Cloudflare Sued at California Court for Not Acting Against Pirate Sites

Written by Nitish Singh
Published on November 22, 2018

There are thousands of copyright infringing websites in the US and cracking down on all of them can be quite difficult. Copyright holders are now trying to sue services like search engines, VPNs, CDN services among many others. Cloudflare is a popular service used by millions of websites for DDoS protection and content delivery networks. While there are mostly legitimate websites using the services of the company, there are infamous pirate websites as well that Cloudflare caters too.

Mon Cheri Bridals and Maggie Sottero Designs have filed a lawsuit against Cloudflare in the California federal court for aiding copyright infringements. The complainants believe that the service provider is just as liable as the copyright infringers. The CDN and DDoS protection company have supposedly ignored hundreds of takedown notices, including for customers with multiple warnings. Mon Cheri Bridals and Maggie Sottero have demanded compensation for their losses as well as compensation for legal fees incurred.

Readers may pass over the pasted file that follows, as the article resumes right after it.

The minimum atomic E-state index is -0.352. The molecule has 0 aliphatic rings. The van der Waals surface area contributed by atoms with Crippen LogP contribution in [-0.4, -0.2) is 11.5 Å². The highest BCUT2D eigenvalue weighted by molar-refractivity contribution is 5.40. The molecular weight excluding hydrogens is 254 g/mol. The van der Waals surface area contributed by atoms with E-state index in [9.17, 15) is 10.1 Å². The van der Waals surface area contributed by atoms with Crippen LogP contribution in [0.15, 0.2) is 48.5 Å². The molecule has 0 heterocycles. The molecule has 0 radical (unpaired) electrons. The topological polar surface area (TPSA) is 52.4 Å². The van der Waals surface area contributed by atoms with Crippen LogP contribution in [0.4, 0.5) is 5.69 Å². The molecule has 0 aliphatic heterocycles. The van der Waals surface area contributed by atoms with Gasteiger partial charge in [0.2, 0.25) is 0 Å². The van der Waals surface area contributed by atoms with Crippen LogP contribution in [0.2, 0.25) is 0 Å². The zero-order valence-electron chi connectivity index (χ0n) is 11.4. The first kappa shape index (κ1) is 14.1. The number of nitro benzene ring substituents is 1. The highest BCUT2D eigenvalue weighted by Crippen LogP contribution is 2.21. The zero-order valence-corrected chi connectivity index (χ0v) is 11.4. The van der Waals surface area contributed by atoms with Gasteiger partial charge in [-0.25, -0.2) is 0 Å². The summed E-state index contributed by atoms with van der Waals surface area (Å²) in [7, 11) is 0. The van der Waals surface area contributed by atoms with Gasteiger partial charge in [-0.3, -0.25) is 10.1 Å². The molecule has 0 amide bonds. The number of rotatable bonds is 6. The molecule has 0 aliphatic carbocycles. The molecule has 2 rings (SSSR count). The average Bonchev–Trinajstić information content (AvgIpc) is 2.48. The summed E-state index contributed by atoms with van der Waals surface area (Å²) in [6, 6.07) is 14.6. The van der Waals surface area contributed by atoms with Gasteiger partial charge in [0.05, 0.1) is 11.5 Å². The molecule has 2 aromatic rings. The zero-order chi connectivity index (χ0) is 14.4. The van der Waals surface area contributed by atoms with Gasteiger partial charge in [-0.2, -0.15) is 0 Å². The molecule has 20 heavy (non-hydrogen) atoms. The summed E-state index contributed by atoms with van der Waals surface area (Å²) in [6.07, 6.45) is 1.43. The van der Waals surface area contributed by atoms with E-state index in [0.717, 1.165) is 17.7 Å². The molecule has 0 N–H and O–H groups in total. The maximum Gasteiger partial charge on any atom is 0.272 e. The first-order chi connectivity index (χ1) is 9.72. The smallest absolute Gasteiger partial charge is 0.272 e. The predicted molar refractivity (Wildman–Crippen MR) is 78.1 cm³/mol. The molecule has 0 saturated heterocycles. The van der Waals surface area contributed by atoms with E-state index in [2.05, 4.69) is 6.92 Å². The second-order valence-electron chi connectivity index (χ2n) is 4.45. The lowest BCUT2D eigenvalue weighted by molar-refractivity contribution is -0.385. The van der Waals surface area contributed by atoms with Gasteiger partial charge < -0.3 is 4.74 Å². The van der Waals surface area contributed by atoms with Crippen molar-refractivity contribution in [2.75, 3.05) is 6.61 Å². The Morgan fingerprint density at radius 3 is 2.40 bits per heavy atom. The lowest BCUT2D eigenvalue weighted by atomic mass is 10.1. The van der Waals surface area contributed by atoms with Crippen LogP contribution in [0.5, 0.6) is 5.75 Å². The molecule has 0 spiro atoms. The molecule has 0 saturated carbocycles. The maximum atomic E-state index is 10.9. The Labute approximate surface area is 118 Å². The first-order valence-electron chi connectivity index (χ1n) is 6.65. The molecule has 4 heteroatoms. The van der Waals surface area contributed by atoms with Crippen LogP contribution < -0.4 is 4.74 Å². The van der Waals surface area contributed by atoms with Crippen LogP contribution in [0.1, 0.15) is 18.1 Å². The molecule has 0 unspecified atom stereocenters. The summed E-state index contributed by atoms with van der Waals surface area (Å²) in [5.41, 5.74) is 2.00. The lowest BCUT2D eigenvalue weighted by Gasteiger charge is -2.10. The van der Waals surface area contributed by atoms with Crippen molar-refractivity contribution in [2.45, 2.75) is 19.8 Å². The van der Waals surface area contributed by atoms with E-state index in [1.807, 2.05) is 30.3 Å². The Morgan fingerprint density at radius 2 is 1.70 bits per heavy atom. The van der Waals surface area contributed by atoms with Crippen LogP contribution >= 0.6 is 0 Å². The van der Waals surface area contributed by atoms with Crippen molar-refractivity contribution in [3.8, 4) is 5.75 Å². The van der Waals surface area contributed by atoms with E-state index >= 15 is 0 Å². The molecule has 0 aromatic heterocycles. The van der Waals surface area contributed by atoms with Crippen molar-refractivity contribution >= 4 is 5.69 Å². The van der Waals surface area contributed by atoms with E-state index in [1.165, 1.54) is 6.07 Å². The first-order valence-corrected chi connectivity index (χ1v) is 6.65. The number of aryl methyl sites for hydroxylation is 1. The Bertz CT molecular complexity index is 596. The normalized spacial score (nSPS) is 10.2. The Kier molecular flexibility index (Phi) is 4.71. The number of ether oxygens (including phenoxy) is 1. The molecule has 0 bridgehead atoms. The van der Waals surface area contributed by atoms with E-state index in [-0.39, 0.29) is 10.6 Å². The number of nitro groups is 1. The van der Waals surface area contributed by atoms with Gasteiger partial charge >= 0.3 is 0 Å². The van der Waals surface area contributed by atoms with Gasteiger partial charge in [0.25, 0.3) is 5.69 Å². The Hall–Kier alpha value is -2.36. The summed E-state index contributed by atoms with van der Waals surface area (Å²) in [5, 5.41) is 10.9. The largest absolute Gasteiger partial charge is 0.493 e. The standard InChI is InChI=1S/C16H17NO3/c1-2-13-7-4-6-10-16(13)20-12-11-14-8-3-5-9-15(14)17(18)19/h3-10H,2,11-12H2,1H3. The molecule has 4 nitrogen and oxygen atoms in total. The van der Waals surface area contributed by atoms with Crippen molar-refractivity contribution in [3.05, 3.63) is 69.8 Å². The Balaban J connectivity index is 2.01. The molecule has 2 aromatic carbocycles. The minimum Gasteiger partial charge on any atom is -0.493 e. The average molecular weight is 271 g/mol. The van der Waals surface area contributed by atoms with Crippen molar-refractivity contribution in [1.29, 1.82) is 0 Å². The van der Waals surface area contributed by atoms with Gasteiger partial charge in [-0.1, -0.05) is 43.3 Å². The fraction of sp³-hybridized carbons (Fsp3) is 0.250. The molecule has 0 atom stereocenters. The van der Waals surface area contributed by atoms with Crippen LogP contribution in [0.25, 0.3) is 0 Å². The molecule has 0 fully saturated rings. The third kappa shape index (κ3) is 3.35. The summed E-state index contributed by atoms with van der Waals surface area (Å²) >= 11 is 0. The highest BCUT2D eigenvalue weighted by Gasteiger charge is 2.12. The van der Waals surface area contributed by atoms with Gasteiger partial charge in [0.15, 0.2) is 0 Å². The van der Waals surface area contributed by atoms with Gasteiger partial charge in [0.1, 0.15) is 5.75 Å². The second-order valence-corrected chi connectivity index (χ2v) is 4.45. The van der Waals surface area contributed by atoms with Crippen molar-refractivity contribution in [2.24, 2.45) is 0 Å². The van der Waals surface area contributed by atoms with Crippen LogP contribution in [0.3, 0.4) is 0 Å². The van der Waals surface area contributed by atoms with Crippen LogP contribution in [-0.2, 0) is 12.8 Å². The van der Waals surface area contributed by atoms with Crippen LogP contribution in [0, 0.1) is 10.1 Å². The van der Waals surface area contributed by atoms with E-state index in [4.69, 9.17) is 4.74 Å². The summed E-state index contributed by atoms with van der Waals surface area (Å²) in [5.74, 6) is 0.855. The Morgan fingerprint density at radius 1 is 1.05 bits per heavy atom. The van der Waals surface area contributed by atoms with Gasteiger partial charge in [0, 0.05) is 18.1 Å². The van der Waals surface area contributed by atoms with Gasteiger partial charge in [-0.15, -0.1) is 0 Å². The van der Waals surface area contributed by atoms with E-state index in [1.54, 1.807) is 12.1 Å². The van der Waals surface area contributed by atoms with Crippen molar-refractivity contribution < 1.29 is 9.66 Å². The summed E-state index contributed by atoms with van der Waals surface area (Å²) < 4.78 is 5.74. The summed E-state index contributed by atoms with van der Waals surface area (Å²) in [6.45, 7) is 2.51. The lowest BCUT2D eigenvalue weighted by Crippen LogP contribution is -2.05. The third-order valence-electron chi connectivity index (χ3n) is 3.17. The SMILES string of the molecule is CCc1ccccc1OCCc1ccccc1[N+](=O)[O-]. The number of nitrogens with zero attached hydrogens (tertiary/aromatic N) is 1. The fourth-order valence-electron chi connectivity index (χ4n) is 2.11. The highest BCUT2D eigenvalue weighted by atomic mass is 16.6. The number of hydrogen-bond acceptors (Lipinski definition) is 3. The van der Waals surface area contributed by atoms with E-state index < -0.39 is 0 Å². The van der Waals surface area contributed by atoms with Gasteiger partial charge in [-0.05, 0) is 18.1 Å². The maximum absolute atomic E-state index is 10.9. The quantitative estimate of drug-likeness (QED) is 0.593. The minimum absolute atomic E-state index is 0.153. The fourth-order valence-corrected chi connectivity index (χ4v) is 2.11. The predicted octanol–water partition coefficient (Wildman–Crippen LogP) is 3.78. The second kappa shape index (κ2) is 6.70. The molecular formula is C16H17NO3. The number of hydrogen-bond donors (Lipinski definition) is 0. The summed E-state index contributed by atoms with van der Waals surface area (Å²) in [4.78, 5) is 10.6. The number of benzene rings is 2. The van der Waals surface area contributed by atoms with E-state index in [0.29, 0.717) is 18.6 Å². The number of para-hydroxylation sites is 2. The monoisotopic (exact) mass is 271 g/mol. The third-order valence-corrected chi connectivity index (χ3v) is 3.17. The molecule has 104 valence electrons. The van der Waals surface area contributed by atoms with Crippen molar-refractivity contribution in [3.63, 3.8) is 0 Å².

The complaint against the company reads “Cloudflare has persisted in offering CDN and related services to pirate websites, notwithstanding these numerous notifications of infringement on such sites. In this fashion, Cloudflare has induced, contributed to, profited from, and aided and abetted multiple infringements of Plaintiffs’ copyrights, failing and refusing all along to implement or enforce a repeat infringer policy, and is thus liable for the infringements alleged herein.”

It is not just piracy complaints that Cloudflare has supposedly ignored. There has been a rise in counterfeit websites that pop up as soon as a pirate website is taken down. It becomes very difficult for copyright holders to keep pirate websites in check as they always manage to come back one way or another.

This is not the first time Cloudflare has faced a lawsuit like this. The CDN provider was caught caching data of pirate websites, that includes copyright infringing content. While in a previous lawsuit the court stated that the CDN provider’s actions could be infringing, it was undetermined if the company could be held liable for their clients’ actions.

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